Suckers of the shark world

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KINGSTON, R.I. – July 7, 2010 – In the world of sharks, you’re either a sucker or a biter, and in the classic movie Jaws – which celebrated its 35th anniversary last month – the star of the show was most definitely a biter.

At a meeting in Providence this week of shark biologists from around the world, University of Rhode Island Biological Sciences Professor Cheryl Wilga, who studies how shark jaws move and the pressures they produce, will explain her latest insights about the differences in feeding styles.

According to Wilga, bamboo sharks are the vacuum cleaners of the shark world, what she calls “the champion suction feeders. They have a really big mouth area and a very small mouth opening. Think about a turkey baster, with that big bulb and a small opening that pulls fluid up into the mouth. That’s how suction feeders eat.”

Great white sharks, on the other hand, have a huge mouth opening and can’t generate suction. That wide mouth makes them excellent biters.
The difference, she said, has to do with the skin between the upper and lower jaw. “Suction feeders have skin between their jaws, just like we do, and you can’t really even see their jaws when they open their mouth. White sharks don’t have skin there, so they can open their mouth wider to bite.”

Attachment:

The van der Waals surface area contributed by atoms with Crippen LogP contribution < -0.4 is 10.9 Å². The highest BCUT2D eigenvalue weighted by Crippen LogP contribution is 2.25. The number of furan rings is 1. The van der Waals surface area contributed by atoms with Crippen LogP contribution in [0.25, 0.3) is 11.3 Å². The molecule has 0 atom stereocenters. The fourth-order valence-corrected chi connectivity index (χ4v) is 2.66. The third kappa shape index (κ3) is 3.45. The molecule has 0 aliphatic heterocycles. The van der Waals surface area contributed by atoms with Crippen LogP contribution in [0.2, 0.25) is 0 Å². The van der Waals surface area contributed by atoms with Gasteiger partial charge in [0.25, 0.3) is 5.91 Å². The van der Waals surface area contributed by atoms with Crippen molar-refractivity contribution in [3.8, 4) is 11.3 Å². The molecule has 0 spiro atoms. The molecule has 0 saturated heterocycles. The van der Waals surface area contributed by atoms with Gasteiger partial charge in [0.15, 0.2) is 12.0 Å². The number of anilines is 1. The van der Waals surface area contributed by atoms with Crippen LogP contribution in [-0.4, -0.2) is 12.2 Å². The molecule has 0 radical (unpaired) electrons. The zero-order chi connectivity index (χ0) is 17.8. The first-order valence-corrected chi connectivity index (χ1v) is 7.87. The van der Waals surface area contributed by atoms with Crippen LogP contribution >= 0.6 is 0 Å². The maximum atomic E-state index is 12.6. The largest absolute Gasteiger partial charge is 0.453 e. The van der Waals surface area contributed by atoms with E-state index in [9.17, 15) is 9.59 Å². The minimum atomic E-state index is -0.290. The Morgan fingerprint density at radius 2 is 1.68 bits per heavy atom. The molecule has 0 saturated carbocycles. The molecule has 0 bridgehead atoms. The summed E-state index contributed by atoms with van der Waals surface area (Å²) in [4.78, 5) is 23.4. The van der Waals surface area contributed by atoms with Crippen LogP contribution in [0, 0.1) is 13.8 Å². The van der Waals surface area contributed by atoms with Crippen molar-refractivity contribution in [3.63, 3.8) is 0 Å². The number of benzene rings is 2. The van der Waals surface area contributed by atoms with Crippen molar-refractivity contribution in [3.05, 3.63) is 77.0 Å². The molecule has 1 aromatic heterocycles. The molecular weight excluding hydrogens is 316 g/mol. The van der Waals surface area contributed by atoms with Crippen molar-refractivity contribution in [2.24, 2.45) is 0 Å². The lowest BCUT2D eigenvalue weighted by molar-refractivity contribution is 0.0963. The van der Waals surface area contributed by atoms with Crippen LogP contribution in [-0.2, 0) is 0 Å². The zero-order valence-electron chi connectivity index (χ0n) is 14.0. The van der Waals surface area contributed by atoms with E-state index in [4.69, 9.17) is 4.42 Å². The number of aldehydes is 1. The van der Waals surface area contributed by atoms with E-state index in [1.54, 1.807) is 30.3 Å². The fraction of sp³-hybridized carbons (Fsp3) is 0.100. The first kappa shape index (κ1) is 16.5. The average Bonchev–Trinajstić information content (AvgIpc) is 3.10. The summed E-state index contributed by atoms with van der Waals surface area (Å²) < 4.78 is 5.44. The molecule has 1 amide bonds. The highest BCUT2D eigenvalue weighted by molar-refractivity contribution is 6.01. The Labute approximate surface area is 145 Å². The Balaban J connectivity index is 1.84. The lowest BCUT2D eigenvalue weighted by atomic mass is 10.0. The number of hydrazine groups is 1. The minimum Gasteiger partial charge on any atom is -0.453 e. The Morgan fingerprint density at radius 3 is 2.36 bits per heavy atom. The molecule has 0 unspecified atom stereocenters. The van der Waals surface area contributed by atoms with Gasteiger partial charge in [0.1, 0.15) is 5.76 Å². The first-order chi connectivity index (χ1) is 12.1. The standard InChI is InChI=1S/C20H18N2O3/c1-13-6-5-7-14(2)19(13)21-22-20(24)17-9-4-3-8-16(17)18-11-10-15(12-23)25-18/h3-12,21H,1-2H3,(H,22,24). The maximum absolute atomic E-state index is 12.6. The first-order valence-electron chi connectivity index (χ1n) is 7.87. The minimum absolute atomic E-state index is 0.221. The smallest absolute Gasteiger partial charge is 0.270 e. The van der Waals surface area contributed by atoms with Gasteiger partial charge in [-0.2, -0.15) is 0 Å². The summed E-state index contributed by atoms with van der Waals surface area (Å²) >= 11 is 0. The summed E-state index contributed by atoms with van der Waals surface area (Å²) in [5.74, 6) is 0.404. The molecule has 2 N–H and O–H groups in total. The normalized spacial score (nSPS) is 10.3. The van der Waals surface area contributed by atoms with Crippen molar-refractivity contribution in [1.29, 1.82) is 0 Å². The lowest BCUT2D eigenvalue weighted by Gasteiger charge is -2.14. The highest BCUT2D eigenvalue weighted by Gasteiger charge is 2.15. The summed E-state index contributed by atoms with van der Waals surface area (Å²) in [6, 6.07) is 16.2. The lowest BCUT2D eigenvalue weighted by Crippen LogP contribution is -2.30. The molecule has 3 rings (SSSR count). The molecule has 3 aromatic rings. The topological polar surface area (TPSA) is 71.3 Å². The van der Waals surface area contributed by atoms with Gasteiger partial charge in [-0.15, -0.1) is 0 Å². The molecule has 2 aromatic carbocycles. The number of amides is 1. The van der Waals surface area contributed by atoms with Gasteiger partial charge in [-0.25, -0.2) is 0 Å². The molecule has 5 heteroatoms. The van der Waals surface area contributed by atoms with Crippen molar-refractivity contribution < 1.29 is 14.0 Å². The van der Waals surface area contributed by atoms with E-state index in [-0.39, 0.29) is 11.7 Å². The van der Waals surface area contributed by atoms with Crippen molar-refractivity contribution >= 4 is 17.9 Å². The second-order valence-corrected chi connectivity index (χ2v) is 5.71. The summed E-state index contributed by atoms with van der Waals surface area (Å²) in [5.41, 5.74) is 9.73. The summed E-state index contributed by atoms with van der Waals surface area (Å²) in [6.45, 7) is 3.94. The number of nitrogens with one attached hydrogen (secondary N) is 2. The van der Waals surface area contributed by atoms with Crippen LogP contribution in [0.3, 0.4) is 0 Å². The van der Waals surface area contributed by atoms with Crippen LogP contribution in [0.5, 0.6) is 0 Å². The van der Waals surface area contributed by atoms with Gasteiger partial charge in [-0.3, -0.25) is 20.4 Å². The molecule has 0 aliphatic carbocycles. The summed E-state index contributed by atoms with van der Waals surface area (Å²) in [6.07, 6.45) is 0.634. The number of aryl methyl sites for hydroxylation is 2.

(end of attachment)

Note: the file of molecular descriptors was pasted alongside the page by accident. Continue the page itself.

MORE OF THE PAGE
Wilga said that while suction feeders are mostly restricted to eating small things, they have an advantage over sharks that grasp their prey in their teeth.

“Suction feeders like nurse sharks and bamboo sharks don’t have to get as close to their prey to feed,” she said. “They can sneak up on their prey and suck it in very quickly. Nurse sharks hang around coral reefs where small fish hide in the crevices of the coral and think they’re protected, but the sharks can suck them out of the crevices. Or the fish will be swimming along and think they’re far enough away from a shark, but they’re not.”

Great white sharks and other bite feeders have to be able to swim fast and come right up and grab their prey between their jaws, she explained.

At the conference in Providence, Wilga will report on her research comparing sharks that feed in very specialized ways with those that use a more generalized approach.

“Bamboo sharks are specialists at suction feeding; sometimes they can suck in their prey in 60 milliseconds. Dogfish are generalists; they can use suction but they’re pretty slow at it, and they can also bite. Skates don’t generate suction at all, but they’re good at biting, though they take a lot longer than the others. They’re pickers – they grab their food with their jaws and bring it into their mouth, which takes a longer time.”

Wilga will also give a presentation at the conference to honor Professor Karl Liem, her unofficial graduate advisor at Harvard University and the curator of ichthyology at the Harvard Museum of Comparative Zoology, who died earlier this year.

“He was key in my appointment as an associate researcher at Harvard and was a big champion of women scientists,” Wilga said. “He was one of the earliest researchers in the area of functional morphology of fishes, he was a beloved teacher, and his fish class was always standing room only.”